Freedom of Expression

ICHR Finds Ecuador Responsible for Violating Whistleblower’s Freedom of Expression

By: Carlos Dominguez Scheid

Impunity Watch News Staff Writer

SAN JOSE, Costa Rica – The Inter-American Court of Human Rights (ICHR) issued a decision on November 27, 2023, with formal notification delivered on March 22, 2024, ruling that Ecuador is responsible for violating the freedom of expression of a whistleblower who reported corruption within the country’s Armed Forces.

Julio Rogelio Viteri Ungaretti | Photo courtesy of BBC News.

The Court’s judgment emphasizes the critical role of freedom of speech in ensuring transparency and accountability in government operations. It brings to light the significant challenges faced by individuals exposing misconduct, especially within military contexts, and establishes an important precedent for handling similar cases across the region.

The case involves Mr. Julio Rogelio Viteri Ungaretti, who reported suspected corruption within the Armed Forces in 2000, resulting in several sanctions against him. The Court reviewed the effects of corruption on democracy and human rights, emphasizing the necessity for states to create a supportive environment for whistleblowers and individuals engaged in anti-corruption activities.

The Court discussed the responsibility following the exercise of free speech concerning corruption allegations, noting that such cases are of public interest due to their impact on human rights. It affirmed the importance of society’s right to be informed about corruption, making such disclosures a protected form of speech under Article 13 of the American Convention on Human Rights.

The Court stressed that public officials have both the right and duty to report corruption based on reasonable belief and are expected to verify the accuracy of their information as much as possible, without having to confirm its authenticity at the time of reporting. The state is urged to provide adequate channels to facilitate reporting and ensure the protection of whistleblowers, including safeguarding their identity and personal integrity.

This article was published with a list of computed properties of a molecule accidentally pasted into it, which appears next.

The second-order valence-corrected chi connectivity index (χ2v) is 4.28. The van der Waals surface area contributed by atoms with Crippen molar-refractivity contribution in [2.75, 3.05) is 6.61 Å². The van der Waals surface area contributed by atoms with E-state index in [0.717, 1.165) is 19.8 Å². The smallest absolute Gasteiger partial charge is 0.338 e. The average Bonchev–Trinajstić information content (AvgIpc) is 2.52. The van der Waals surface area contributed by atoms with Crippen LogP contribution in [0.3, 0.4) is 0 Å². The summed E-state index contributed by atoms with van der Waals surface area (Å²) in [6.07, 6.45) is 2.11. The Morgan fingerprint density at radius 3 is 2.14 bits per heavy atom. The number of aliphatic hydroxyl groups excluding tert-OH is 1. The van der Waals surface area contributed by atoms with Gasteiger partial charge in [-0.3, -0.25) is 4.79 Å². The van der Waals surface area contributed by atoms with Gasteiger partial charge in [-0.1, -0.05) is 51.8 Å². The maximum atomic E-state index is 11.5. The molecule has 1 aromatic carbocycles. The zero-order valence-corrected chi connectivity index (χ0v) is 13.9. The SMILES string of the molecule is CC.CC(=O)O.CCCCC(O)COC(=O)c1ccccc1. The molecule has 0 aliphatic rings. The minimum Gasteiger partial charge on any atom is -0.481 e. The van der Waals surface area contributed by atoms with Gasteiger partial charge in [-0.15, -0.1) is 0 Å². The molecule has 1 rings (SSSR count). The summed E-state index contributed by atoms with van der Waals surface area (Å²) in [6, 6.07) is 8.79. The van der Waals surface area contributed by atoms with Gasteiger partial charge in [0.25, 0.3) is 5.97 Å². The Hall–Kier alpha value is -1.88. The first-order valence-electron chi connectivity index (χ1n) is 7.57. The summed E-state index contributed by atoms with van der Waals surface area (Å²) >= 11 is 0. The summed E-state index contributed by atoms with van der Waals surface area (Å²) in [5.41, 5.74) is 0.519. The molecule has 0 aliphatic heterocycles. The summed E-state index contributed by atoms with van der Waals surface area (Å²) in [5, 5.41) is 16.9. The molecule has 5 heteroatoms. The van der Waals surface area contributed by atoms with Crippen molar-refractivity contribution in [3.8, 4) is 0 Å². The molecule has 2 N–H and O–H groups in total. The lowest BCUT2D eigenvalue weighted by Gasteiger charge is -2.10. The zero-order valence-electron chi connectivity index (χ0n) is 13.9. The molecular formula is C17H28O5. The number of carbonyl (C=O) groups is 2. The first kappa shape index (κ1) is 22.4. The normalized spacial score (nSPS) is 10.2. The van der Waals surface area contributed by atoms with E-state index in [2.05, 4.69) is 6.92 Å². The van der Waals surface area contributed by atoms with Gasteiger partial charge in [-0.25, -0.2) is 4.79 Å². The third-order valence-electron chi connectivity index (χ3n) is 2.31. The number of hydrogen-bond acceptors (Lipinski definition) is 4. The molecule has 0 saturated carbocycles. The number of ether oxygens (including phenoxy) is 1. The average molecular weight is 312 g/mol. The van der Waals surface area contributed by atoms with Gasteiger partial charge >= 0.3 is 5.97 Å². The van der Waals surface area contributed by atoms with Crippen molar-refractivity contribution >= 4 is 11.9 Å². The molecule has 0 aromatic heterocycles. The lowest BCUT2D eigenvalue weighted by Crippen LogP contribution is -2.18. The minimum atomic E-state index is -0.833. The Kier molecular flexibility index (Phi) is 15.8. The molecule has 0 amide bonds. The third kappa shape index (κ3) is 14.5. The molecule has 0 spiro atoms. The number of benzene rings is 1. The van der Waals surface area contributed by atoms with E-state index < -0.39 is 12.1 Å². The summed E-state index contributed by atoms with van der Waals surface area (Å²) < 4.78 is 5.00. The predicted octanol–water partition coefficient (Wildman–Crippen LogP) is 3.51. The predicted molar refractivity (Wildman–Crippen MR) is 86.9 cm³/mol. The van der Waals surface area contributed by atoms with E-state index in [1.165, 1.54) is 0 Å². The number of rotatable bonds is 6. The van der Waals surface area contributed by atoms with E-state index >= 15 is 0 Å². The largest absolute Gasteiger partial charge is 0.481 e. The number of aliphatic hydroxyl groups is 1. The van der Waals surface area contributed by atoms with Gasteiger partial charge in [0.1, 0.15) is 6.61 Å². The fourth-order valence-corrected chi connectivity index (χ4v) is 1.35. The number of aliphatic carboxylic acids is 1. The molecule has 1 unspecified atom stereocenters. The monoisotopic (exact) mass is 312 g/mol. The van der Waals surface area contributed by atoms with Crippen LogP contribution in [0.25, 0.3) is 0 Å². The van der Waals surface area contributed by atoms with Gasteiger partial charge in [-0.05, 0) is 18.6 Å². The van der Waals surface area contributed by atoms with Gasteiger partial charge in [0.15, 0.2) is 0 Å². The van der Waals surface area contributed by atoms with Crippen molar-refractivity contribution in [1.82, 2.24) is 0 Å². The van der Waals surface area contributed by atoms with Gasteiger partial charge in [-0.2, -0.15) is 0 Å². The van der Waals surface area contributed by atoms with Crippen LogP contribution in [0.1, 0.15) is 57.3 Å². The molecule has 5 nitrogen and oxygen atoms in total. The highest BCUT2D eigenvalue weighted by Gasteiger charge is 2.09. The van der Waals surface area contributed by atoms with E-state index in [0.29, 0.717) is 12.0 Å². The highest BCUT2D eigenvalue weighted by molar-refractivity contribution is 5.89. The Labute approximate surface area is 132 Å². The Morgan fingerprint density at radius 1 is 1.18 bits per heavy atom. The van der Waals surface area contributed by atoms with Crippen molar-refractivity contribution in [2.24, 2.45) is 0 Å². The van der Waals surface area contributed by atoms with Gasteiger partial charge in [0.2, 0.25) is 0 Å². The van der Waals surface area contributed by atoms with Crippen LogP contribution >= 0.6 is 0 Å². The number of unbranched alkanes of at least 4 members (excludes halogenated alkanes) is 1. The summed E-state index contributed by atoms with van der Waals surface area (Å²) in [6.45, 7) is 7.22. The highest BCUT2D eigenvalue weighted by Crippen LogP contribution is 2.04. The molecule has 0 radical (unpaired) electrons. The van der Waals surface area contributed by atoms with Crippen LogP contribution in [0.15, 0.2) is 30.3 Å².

Finally, the Court assessed the repercussions of penalizing individuals for exercising their freedom of expression in reporting suspected corruption. It recognized that allegations of corruption involving public officials hold significant public interest and affect human rights, warranting special protection under Article 13 of the Convention. The Court stressed the importance of providing adequate channels for reporting corruption, underscoring the need to facilitate these disclosures and protect those who come forward.

For further information, please see:

Caso Viteri Ungaretti y Otros vs. Ecuador—2022  

Corte Interamericana De Derechos Humanos Caso Viteri Ungaretti Y Otros Vs. Ecuador—27 Nov. 2023

Diplomat Flees To Market Town—26 Nov. 2022

IACHR refers case on Ecuador to the Inter-American Court—16 July 2021






ECHR Rules That Portuguese Defamation Judgement Violated Right to Freedom of Expression

By: Firdevs Okatan

Impunity Watch News Staff Writer

STRASBOURG, France – On March 19, 2024, the European Court of Human Rights (ECHR) delivered its judgment in the case of Almeida Arroja v. Portugal, raising important questions about the balance between the right to freedom of expression and the protection of individual reputation.

An aerial view of the European Court of Human Rights building in Strasbourg, France. | Photo Courtesy of European Court of Human Rights.

The case revolves around the conviction of José Pedro Almeida Arroja, an economist and university professor, for his comments on a private TV channel about a law firm and its director, P.R., a known politician and member of the European Parliament.

The background of the case lies in a dispute over the construction of a pediatric wing at São João Hospital in Porto. Almeida Arroja, chair of an association supporting the construction, criticized the legal advice provided by the law firm C., directed by P.R., accusing it of politically motivated interference. The domestic courts in Portugal found Almeida Arroja guilty of aggravated defamation and causing offense to a legal person, leading to his appeal to the ECHR.